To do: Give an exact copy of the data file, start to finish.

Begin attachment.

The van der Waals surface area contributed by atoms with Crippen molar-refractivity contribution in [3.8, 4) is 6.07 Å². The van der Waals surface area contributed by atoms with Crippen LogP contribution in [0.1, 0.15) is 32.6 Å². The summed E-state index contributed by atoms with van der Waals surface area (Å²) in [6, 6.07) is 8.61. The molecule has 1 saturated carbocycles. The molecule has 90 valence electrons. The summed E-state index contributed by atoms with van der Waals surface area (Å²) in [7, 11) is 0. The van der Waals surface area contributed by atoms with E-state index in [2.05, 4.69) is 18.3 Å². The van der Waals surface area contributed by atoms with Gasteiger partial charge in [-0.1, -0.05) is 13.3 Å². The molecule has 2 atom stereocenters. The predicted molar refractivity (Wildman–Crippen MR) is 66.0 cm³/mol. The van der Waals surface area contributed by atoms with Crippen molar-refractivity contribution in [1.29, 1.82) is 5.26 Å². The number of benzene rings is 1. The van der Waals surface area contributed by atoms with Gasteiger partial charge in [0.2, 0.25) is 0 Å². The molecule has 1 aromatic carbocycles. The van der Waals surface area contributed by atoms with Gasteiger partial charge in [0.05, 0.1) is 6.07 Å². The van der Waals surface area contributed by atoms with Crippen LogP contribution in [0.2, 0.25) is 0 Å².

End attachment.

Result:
The van der Waals surface area contributed by atoms with Crippen molar-refractivity contribution in [3.8, 4) is 6.07 Å². The van der Waals surface area contributed by atoms with Crippen LogP contribution in [0.1, 0.15) is 32.6 Å². The summed E-state index contributed by atoms with van der Waals surface area (Å²) in [6, 6.07) is 8.61. The molecule has 1 saturated carbocycles. The molecule has 90 valence electrons. The summed E-state index contributed by atoms with van der Waals surface area (Å²) in [7, 11) is 0. The van der Waals surface area contributed by atoms with E-state index in [2.05, 4.69) is 18.3 Å². The van der Waals surface area contributed by atoms with Gasteiger partial charge in [-0.1, -0.05) is 13.3 Å². The molecule has 2 atom stereocenters. The predicted molar refractivity (Wildman–Crippen MR) is 66.0 cm³/mol. The van der Waals surface area contributed by atoms with Crippen molar-refractivity contribution in [1.29, 1.82) is 5.26 Å². The number of benzene rings is 1. The van der Waals surface area contributed by atoms with Gasteiger partial charge in [0.2, 0.25) is 0 Å². The molecule has 1 aromatic carbocycles. The van der Waals surface area contributed by atoms with Gasteiger partial charge in [0.05, 0.1) is 6.07 Å². The van der Waals surface area contributed by atoms with Crippen LogP contribution in [0.2, 0.25) is 0 Å².